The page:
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Gould's honest truth guides Katoa

Once serving a suspension seemingly "every other week" due to his own small-man syndrome, Sione Katoa is gunning to replace one of Penrith's biggest figures thanks to a Phil Gould intervention.

With captain Peter Wallace, 32, expected to retire at season's end, Katoa has an early jump in the race for his No.9 jumper, where he will start again this week in Saturday's showdown with the Dragons.

Rising rake Wayde Egan justifiably has big wraps on him out west, but Katoa also ranks highly in Gould's book after he watched him carve up a 2015 Junior Kiwis-Roos clash that featured Valentine Holmes, Ash Taylor, Coen Hess and Te Maire Martin.

Gould rated Katoa best on ground, but privately had held concerns about the youngster's kitchen sink approach to defence having kept an eye on him throughout his under 20s days.

"I used to just play the game with too much aggression," Katoa, now 23, grins.

"I used to fly out of the line, coming from New Zealand you could do shoulder charges back then but obviously the game's changed and become safer for everyone, so I wiped that out of my game.

Panthers v Dragons - Round 12

"Gus said to me 'we can't have you playing the season from the sidelines, clean up your game'.

"In 20s I think I missed maybe eight games from suspensions across a season, all different ones, it felt like every other week sometimes. There was a couple of high tackles, a mid-air tackle, they weren't intentional.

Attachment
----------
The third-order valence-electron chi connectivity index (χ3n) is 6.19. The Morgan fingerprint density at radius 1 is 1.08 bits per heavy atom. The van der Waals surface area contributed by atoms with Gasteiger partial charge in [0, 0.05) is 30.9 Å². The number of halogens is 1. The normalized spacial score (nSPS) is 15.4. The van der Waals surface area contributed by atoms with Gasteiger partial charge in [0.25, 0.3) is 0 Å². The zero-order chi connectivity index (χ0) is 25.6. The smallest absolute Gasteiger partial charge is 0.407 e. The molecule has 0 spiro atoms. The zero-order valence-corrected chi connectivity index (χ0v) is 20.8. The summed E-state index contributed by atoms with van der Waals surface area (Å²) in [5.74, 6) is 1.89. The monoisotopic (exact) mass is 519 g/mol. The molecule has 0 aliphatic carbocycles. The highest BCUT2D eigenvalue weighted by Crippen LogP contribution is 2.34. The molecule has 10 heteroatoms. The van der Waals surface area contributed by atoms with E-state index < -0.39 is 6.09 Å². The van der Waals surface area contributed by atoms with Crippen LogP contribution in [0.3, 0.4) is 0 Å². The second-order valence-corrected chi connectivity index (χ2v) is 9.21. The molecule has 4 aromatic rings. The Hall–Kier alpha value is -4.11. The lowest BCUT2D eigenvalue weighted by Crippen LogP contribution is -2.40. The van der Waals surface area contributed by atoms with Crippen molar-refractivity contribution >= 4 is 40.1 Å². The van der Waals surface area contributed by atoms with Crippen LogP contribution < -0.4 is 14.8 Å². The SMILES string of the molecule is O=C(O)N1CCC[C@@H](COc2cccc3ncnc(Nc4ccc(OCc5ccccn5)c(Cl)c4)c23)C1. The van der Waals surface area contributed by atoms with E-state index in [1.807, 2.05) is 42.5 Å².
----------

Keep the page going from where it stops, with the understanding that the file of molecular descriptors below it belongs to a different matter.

"I was just throwing my body into it trying to get some of those big boys that run around in the 20s.

"Now I'm going in with all the aggression still, but using it elsewhere in the game. Not putting shoulder charges on but being smart about it.

"I just practiced my tackle technique a bit more, did some extras after every session and it didn't take too long to get rid of it."

Katoa will line up for his 20th NRL game this week with Wallace out due to a shoulder injury, having jagged a round 26 debut during Penrith's 2015 injury crisis.

It's been a steady rise for the Wellington-born product, who played schoolboy footy alongside Panthers prodigies Dallin Watene-Zelezniak, Bryce Cartwright and Tyrone May.

Panthers winger Dallin Watene-Zelezniak.
Panthers winger Dallin Watene-Zelezniak. ©Shane Myers/NRL Photos

After initially being brought across the ditch by the Roosters, Katoa has graduated through Penrith's systems to a World Cup campaign with Tonga, firming as Wallace's understudy along the way.

"I'm still getting my groove and getting used to first grade a little bit but I'm loving it," Katoa tells

"Every week, Wal's always talking about what we can see in an opposition defence and what I need
to work on during the week.

"He's been good for me. We do video together and then us middles get together and go through it all, it's been good having Wal help me there.

"I've been coming through the grades here for a while and now playing NRL it's another target for me, that No.9 jersey. I'm in competition with Wayde and he's a good talent coming through, but that chance is up for grabs for both of us."

Acknowledgement of Country

Penrith Panthers players and staff respect and honour the traditional custodians of the land and pay our respects to their elders past, present and future. We acknowledge the stories, traditions and living cultures of Aboriginal and Torres Strait Islander peoples on the lands we meet, gather and play on.